A number of Chinese CROs such as Hutchison Medipharma and Venturepharm are employing a hybrid model by providing integrated drug development services while also developing their own in-house portfolios. They seem to be growing their client base, so clearly conflict of interest has not been a huge issue for them. What advantage do you see in steering clear of in-house development?

I have a passion, a skill set and a set of experiences that allow me to build a life sciences research company. I only have so many years of my life left and its really, really hard to build a company. It’s brutally hard work. I take my hat off to any one of those people and the organizations that you mention. If you don’t fail in the first five days, you’re pretty good, and if you don’t fail in the first five years you’re spectacular. Pharmaceutical companies are working with hybrid companies such as you mentioned in India. I do not think they perceive a huge conflict of interest. I am not sure though. We have not chosen that path. I believe in the importance of building a world-class lasting team. I only encourage those organization not to succumb to the frequent outcome of successful organizations in the US – which is to be bought and dissembled, or to fire the research team to hire the development team.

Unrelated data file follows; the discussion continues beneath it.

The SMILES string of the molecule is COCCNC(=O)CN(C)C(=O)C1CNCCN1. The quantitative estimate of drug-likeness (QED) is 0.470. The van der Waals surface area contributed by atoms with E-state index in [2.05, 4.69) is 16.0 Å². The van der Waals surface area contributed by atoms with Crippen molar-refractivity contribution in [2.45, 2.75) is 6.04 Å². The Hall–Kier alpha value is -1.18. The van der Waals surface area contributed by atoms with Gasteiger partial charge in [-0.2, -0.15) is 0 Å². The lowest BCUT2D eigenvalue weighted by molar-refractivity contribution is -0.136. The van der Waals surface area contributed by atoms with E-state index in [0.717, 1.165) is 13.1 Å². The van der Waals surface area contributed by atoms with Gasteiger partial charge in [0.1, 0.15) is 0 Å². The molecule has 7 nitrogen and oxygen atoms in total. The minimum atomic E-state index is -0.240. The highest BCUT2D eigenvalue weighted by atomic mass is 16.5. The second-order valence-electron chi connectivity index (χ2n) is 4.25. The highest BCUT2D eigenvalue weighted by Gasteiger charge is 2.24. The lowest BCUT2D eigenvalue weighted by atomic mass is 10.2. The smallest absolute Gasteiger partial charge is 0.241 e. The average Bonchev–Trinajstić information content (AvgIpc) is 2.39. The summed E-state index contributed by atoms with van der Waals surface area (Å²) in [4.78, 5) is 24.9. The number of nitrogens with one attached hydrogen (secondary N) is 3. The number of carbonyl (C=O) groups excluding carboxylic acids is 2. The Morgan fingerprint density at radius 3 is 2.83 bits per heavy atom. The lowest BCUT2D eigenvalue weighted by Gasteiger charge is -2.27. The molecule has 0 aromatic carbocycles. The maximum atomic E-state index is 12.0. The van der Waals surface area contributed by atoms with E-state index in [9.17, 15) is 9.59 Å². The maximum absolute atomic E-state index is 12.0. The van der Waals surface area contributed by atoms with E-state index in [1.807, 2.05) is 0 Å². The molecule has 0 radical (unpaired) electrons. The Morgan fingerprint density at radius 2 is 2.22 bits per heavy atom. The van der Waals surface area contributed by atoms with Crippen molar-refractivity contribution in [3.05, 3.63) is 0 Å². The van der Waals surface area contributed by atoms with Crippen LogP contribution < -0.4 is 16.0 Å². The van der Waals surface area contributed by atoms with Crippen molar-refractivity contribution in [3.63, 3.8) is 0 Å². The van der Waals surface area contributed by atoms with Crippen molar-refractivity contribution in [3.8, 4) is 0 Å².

BioDuro is here because I fundamentally believe that Beijing is the best place in the world to start a life sciences company – in this precise location by Beida (Peking University), Tsinghua, Xiehe (Peking Union Medical College), and the National Institute for Biological Sciences. This is the tightest geographical place to recruit incredible talent and build an organization to do research in the long run. If I just wanted to make money, I’d be doing other things. The whole reason I’m doing this is because I love science and care about being part of discovering drugs that could help improve the quality of life worldwide. That’s different from selling drugs. I don’t care about selling or manufacturing drugs, I’m happy to let someone else do those parts. But when it comes to discovering and helping design new drugs, anyone who has worked on a drug feels ownership. We could be like Venturepharm or Hutchison and try to make our own drugs alone and assume that our team sitting here in China understands the global market. But our team is unconnected from some of the best clinicians in the world, and only somewhat connected to the best academicians, so its easy to get somewhat caught up in what you’re trying to do, while not really understanding things like the payer-payee situation and not understanding what is actually in other companies’ pipelines across the world. It is very difficult to decide what to focus on and what the appropriate target product profile thresholds are for success. Biotech in the US currently has roughly 5000 assets in the clinic, but pharmaceutical companies are only interested in 50 of these. That means there were 4950 decisions that led to developing things that nobody wants.